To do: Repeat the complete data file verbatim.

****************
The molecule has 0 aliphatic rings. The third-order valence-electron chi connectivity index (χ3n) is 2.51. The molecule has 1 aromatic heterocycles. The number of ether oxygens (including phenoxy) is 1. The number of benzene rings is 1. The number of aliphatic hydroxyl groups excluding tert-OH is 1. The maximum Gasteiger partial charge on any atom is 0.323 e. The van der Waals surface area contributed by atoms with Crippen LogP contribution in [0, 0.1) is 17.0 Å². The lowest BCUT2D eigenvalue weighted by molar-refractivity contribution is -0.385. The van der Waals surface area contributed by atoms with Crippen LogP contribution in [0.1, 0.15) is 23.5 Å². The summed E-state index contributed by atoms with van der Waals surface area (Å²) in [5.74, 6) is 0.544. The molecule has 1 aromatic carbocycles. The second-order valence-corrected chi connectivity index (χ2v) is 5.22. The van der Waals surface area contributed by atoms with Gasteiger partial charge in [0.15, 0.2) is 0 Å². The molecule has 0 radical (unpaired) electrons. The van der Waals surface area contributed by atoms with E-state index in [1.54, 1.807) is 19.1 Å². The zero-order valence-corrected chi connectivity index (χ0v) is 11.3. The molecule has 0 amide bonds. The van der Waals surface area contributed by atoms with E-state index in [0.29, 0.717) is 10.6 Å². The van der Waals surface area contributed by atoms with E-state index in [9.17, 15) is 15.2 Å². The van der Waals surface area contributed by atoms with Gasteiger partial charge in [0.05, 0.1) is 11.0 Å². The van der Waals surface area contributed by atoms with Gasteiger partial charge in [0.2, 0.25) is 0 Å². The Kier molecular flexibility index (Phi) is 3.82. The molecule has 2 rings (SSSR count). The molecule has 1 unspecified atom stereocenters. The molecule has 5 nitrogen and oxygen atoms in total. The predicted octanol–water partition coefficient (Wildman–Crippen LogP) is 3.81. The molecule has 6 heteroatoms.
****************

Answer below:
The molecule has 0 aliphatic rings. The third-order valence-electron chi connectivity index (χ3n) is 2.51. The molecule has 1 aromatic heterocycles. The number of ether oxygens (including phenoxy) is 1. The number of benzene rings is 1. The number of aliphatic hydroxyl groups excluding tert-OH is 1. The maximum Gasteiger partial charge on any atom is 0.323 e. The van der Waals surface area contributed by atoms with Crippen LogP contribution in [0, 0.1) is 17.0 Å². The lowest BCUT2D eigenvalue weighted by molar-refractivity contribution is -0.385. The van der Waals surface area contributed by atoms with Crippen LogP contribution in [0.1, 0.15) is 23.5 Å². The summed E-state index contributed by atoms with van der Waals surface area (Å²) in [5.74, 6) is 0.544. The molecule has 1 aromatic carbocycles. The second-order valence-corrected chi connectivity index (χ2v) is 5.22. The van der Waals surface area contributed by atoms with Gasteiger partial charge in [0.15, 0.2) is 0 Å². The molecule has 0 radical (unpaired) electrons. The van der Waals surface area contributed by atoms with E-state index in [1.54, 1.807) is 19.1 Å². The zero-order valence-corrected chi connectivity index (χ0v) is 11.3. The molecule has 0 amide bonds. The van der Waals surface area contributed by atoms with E-state index in [0.29, 0.717) is 10.6 Å². The van der Waals surface area contributed by atoms with E-state index in [9.17, 15) is 15.2 Å². The van der Waals surface area contributed by atoms with Gasteiger partial charge in [0.05, 0.1) is 11.0 Å². The van der Waals surface area contributed by atoms with Gasteiger partial charge in [0.2, 0.25) is 0 Å². The Kier molecular flexibility index (Phi) is 3.82. The molecule has 2 rings (SSSR count). The molecule has 1 unspecified atom stereocenters. The molecule has 5 nitrogen and oxygen atoms in total. The predicted octanol–water partition coefficient (Wildman–Crippen LogP) is 3.81. The molecule has 6 heteroatoms.